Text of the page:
Welcome, dear readers, to Substream’s 31 Days of Halloween. While every holiday captures the hearts and minds of the Substream staff, Halloween holds an especially important place in our hearts. Now that we’ve entered the month of October, it’s time for us to share our love for this holiday with you.

Every single day in October, our collection of spooky staff writers and ghoulish guest contributors will walk you through a horror or Halloween-themed movie they adore. The goal is to both celebrate the titans and icons of the season while also introducing you to new films and scares to fill your autumn nights. Lock your doors, check under your bed, and settle in as you join Substream for our 31 Days of Halloween.

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Day 19: Jennifer’s Body (2009)

I watched the unrated cut of Jennifer’s Body last night, expecting to love it. The premise of Diablo Cody’s 2009 succubus-flick is, to be colloquial, precisely my shit. Megan Fox plays Jennifer Check, the hottest, most popular girl at school. After a concert at a local dive bar, Jennifer is kidnapped by a Satan-worshipping pop-emo band, who attempt to kill her and offer her to Satan in a virgin sacrifice. When the ritual goes wrong, Jennifer accidentally becomes possessed by a succubus demon, and starts killing and eating her classmates for sustenance. It’s up to Jennifer’s best friend, the sheepish Needy Lesnicki (Amanda Seyfried), to stop her before prom. In his review of the movie, Roger Ebert called the film “Twilight for boys.”

In the decade following its release, Jennifer’s Body has garnered a considerable cult fanbase, and it’s easy to understand why. The screenplay sometimes toys with feminist themes, it has That Kiss, and Cody’s ear for dialogue separates it from the average slasher flick. At face value, Jennifer’s Body looks like The Feminist Horror Movie, or The Queer Horror Movie. Like most cult classics, it’s simply good enough.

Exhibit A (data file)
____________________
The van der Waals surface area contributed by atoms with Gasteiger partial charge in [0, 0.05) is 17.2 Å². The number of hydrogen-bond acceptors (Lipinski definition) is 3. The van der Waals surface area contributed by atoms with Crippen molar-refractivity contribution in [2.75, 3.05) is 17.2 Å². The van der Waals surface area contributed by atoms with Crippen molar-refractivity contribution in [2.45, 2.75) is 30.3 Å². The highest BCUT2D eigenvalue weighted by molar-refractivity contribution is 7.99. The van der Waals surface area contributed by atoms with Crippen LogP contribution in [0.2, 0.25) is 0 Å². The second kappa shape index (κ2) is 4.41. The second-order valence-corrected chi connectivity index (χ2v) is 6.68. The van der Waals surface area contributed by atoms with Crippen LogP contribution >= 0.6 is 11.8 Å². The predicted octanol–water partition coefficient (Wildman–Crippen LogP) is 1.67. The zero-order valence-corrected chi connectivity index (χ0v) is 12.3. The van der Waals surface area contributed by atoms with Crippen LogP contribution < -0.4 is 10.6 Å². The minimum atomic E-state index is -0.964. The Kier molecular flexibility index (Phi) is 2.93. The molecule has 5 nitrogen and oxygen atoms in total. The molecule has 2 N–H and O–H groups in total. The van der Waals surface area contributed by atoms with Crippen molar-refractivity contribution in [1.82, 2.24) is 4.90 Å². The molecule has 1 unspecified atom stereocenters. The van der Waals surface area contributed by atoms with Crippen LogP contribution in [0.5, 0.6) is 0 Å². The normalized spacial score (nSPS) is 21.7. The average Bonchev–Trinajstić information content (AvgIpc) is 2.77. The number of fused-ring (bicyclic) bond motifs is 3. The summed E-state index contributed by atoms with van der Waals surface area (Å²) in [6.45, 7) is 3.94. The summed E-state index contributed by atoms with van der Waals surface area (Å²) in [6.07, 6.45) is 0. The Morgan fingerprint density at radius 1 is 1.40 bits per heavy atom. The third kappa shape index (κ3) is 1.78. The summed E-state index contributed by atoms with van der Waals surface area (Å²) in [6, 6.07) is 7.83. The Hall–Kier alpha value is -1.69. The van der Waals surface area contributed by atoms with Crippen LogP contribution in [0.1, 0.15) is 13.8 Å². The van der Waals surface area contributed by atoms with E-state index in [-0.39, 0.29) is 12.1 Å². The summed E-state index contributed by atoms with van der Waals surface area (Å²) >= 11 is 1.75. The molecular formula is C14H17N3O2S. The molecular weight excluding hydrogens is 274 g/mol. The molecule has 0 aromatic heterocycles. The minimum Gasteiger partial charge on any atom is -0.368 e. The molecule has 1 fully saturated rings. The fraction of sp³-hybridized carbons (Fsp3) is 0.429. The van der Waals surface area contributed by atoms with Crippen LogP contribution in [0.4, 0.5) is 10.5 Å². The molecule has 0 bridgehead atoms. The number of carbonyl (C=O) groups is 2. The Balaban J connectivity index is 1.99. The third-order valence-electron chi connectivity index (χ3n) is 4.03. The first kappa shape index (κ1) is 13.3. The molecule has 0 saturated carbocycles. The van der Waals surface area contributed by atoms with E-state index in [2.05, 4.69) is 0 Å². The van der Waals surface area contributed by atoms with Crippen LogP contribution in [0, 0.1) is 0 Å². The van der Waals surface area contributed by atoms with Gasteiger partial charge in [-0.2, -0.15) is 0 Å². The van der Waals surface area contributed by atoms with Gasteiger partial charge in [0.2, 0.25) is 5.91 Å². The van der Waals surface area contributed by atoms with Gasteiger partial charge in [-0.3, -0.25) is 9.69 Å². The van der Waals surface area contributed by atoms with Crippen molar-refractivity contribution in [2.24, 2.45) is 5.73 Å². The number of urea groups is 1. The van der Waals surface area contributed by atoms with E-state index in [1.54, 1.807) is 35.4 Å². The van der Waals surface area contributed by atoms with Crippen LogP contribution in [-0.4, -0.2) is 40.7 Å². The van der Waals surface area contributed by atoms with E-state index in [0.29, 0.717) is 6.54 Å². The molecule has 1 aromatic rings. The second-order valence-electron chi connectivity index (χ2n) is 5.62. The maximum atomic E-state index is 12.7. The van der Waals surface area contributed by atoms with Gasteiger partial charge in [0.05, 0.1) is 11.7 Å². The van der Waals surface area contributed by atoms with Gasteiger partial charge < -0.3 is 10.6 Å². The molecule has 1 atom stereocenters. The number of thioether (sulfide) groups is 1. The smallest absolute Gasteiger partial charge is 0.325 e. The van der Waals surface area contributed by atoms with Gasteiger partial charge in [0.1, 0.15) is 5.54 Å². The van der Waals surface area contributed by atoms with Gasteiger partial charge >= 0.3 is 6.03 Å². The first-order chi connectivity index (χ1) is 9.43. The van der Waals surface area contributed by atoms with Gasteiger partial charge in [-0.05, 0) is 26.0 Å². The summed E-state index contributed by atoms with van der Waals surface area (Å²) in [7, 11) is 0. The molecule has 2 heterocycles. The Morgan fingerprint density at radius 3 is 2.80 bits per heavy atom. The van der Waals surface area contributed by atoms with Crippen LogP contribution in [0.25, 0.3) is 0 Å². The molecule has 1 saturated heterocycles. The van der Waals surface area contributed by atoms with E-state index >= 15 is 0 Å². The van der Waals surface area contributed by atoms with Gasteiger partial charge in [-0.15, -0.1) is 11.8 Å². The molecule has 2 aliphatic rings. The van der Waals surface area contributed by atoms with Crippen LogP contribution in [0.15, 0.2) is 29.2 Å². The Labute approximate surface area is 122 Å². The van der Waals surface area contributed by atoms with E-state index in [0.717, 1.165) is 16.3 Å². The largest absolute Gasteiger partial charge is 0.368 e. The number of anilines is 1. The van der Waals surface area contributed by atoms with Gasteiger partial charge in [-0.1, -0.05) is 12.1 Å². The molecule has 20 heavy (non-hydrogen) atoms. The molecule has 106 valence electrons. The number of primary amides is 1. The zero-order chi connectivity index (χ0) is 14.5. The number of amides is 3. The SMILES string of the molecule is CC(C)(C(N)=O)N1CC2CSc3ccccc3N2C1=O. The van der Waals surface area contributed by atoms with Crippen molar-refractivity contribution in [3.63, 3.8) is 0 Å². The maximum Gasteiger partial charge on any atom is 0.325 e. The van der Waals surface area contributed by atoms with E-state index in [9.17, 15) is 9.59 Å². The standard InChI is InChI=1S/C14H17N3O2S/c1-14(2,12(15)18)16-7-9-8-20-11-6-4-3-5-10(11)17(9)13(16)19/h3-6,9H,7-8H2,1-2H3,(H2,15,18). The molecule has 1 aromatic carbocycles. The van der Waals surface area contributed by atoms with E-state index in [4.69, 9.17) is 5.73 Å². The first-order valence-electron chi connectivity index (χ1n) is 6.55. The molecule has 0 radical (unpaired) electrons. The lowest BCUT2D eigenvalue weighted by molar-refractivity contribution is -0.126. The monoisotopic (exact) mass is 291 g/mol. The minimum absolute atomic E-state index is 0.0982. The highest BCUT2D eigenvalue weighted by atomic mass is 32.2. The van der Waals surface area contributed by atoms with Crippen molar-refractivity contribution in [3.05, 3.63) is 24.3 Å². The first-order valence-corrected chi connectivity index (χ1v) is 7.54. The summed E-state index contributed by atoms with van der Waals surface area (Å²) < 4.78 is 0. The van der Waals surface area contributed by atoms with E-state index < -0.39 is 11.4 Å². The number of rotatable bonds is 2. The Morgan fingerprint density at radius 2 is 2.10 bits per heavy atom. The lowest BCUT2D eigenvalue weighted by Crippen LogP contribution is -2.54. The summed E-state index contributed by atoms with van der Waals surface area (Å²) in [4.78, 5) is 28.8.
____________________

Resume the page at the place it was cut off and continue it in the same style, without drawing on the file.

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The bones of a good horror movie are here. The performances are mostly bad, but the kills are perfectly paced. There are long shots of Jennifer walking down the hallway in some incredible outfits, which feels like proof that someone on set knew where this movie excelled. It’s endearingly of its era; one of the very first lines of the film implies that no one in the world gets more fan mail than Zac Efron. Seyfried is occasionally great, delivering the only believable sense of dread, like the scene where she has visions of Jennifer and her kills while having sex with Chip. While I wouldn’t call any character here whole, the main cast is memorable, and I enjoyed watching them. It’s easy to understand why someone would love this film, hold it dearly, and defend it from its detractors.

Where Jennifer’s Body falls on its face, though, is in the screenplay. I wanted to love it for what it is–Diablo Cody’s follow up to her 2007 breakout, Juno–and there are moments reminiscent of that movie’s great screenplay and quirky dialogue. However, I mostly found myself constantly tripping over the zig-zags between never-ending slurs and terrible cliches. Needy, via narration, addresses the audience with a “I know what you’re thinking: a babe like Jennifer? Friends with a dork like me?” Minutes later, Jennifer calls Needy “lesbigay.” A young Chris Pratt shows up for a few minutes in the bar scene to make a few coy jokes about wanting to have sex with Jennifer, then drops an F-slur and disappears for long enough for the audience to learn he was killed off-screen. The extent and variation to which the suffix “-tarded” is utilized is incredible. The R-slur is probably appears more frequently in dialogue than the word “Jennifer,” and because so much of the film lies in predictable tropes, there’s hardly any tension. Every scene is predictable, because you’ve seen it already in another horror movie or a CW show.

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And with that, I can’t think of a movie that deserves to be remade more than Jennifer’s Body. Earlier this year, while zoning out during a lecture, I reminisced on Jennifer’s Body. I hadn’t seen it since it was released, and I tried to remember it. I recalled the outfits, particularly Jennifer’s white coat that gets stained with blood after she becomes possessed. I remembered the emo boy getting killed in the abandoned house. I remembered the scenes from the trailer: Jennifer burning her tongue with a cigarette lighter, her face quickly flashing a set of razor sharp teeth in the woods, her prom dress. I remembered it all fondly. My brain remembered the bones of this movie and assumed the cartilage was adequate. I remembered the premise, which is the only part of the movie that holds up. It’s the premise of the movie that makes Jennifer’s Body worthy of its post-#MeToo resurgence. Why not take another stab at it?

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